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24 September 2020
Family settlements and the documents relating thereto have been the subject of litigation for various reasons. One such litigious issue is whether the documents pertaining to family settlements must be registered under the Registration Act 1908. Under Section 49 of the act, if a document is not registered when it is required to be by law, such document will not:
In the recent case Ravinder Kaur Grewal v Manjit Kaur,(1) the Supreme Court held that a memorandum of family settlement (MOU), which merely records the terms of a family settlement already acted on by the concerned parties, need not be registered.
The dispute arose among the members of a joint family with respect to land. In 1970, soon after the disputed land was purchased, discord arose between Harbans Singh(2) (the appellant) and his brothers Mohan and Sohan Singh (the defendants)(3) regarding its ownership. As such, a family settlement was agreed, which stipulated that:
The appellant constructed approximately 16 shops and a shrine for his wife on the disputed land. Further, both defendants were given properties that were registered in the name of the appellant and his immediate family members. However, disputes subsequently arose, wherein the defendants claimed ownership of the portion of the disputed land which the appellant owned under the family settlement. As a result, on 10 March 1988 the parties executed an MOU to record the above terms which had already been agreed in the family settlement. After the MOU's execution, the defendants raised new issues to resile from the family arrangement, pursuant to which the appellant filed suit before the trial court seeking a decree that he was the owner of the disputed land.
In its 19 January 2000 judgment, the trial court granted partial relief to the appellant and declared him to be the owner of a portion of the disputed land.
The appellant appealed to the district judge, who ruled entirely in his favour and declared him to be the owner of the disputed land and the constructions thereon.
The defendants filed an appeal before the Punjab and Haryana High Court, which allowed the appeal and restored the order of the trial court. The high court held that the MOU created rights for the appellant in the disputed land over which he had no pre-existing rights and thus had to be registered.
The appellant appealed the high court's order before the Supreme Court. The substantial question of law that arose before the Supreme Court was whether the MOU, which recorded the terms of the family settlement, had to be registered by law.
Before the Supreme Court, the appellant's primary argument was that the MOU, which had been executed in 1988, merely recorded the terms of the family settlement, which had been agreed in 1970. The appellant pleaded that as the parties to the family arrangement had already acted on the terms agreed in 1970, the MOU did not create any new rights and need not be registered. However, the defendants challenged the evidentiary value of the unregistered family settlement and the MOU, which merely contained the terms of the family arrangement.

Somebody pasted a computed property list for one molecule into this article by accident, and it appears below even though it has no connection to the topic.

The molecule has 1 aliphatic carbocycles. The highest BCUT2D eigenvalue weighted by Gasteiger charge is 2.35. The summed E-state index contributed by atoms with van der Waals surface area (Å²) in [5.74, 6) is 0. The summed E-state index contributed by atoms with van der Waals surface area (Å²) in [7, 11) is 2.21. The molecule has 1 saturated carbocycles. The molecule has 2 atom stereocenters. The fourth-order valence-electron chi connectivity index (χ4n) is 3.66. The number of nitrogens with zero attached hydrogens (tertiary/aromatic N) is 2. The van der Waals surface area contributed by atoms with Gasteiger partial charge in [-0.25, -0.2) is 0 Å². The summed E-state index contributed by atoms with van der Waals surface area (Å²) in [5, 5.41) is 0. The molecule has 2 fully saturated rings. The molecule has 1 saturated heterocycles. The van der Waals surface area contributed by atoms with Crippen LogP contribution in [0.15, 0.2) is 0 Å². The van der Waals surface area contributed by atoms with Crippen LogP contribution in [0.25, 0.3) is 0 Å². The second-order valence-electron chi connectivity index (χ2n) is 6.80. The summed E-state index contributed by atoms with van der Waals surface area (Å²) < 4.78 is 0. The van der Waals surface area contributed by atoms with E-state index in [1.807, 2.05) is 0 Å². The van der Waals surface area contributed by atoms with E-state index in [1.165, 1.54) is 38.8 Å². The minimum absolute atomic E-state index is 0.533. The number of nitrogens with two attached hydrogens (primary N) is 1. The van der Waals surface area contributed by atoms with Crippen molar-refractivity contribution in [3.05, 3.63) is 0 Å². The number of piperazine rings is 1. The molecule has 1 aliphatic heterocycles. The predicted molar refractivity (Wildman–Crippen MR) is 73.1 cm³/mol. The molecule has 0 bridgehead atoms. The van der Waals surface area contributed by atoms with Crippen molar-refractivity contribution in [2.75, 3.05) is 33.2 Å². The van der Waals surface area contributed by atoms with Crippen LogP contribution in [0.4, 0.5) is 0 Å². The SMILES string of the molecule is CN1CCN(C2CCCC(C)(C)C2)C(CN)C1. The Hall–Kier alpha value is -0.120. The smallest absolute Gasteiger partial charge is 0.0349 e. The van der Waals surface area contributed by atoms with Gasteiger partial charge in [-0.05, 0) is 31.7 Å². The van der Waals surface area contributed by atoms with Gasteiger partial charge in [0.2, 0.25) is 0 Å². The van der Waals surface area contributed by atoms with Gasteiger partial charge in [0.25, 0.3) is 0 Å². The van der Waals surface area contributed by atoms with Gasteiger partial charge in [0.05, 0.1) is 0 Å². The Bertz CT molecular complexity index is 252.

The Supreme Court referred to the facts recorded by the district judge during the first appeal and observed that there was a family arrangement, on which both parties had acted. The Supreme Court agreed with the district judge that the family settlement could not be considered a mere document containing the terms of a family arrangement and was in fact an MOU which recorded the terms of the family arrangement. Accordingly, the Supreme Court held that the MOU need not be registered. The Supreme Court also held that as the defendants had benefited from the family settlement, they were estopped from resiling from the arrangement.
In the landmark case Kale v Deputy Director of Consolidation,(4) the Supreme Court set out the essential features of family arrangements, including the fact that oral arrangements need not be registered. With respect to written family arrangements, the Supreme Court distinguished between documents which contain the terms of a family arrangement and a memorandum, which is merely for recording or amendment purposes, and held that while the former requires registration, the latter does not. The present judgment reiterates this principle. In a separate case, the Supreme Court also ruled that irrespective of registration, a written document concerning a family settlement or arrangement can be used as corroborative evidence as to the arrangement and the parties' conduct.(5)
Family members often seek to resolve conflicting claims or disputed titles through family settlements. It is an established principle that such settlements should be governed by a special document, which should be enforced if made honestly. The Supreme Court's decision in the present case reinforces this principle. By relying on Kale, the Supreme Court has clarified that once family members have agreed to and acted on certain terms, they cannot approach the court to unsettle a settled dispute.
Historically, family settlements have served as a useful tool for settling family disputes and estate planning. To achieve such objectives and avoid litigation regarding the validity of family settlements, family settlement arrangements should be documented appropriately. A careful analysis of the terms and conditions of the arrangement is crucial to determine whether the document concerned need be registered.
For further information on this topic please contact S R Patnaik, Akshara Shukla or Nikhil Agarwal at Cyril Amarchand Mangaldas by telephone (+91 22 2496 4455) or email (email@example.com, firstname.lastname@example.org or email@example.com). The Cyril Amarchand Mangaldas website can be accessed at www.cyrilshroff.com.
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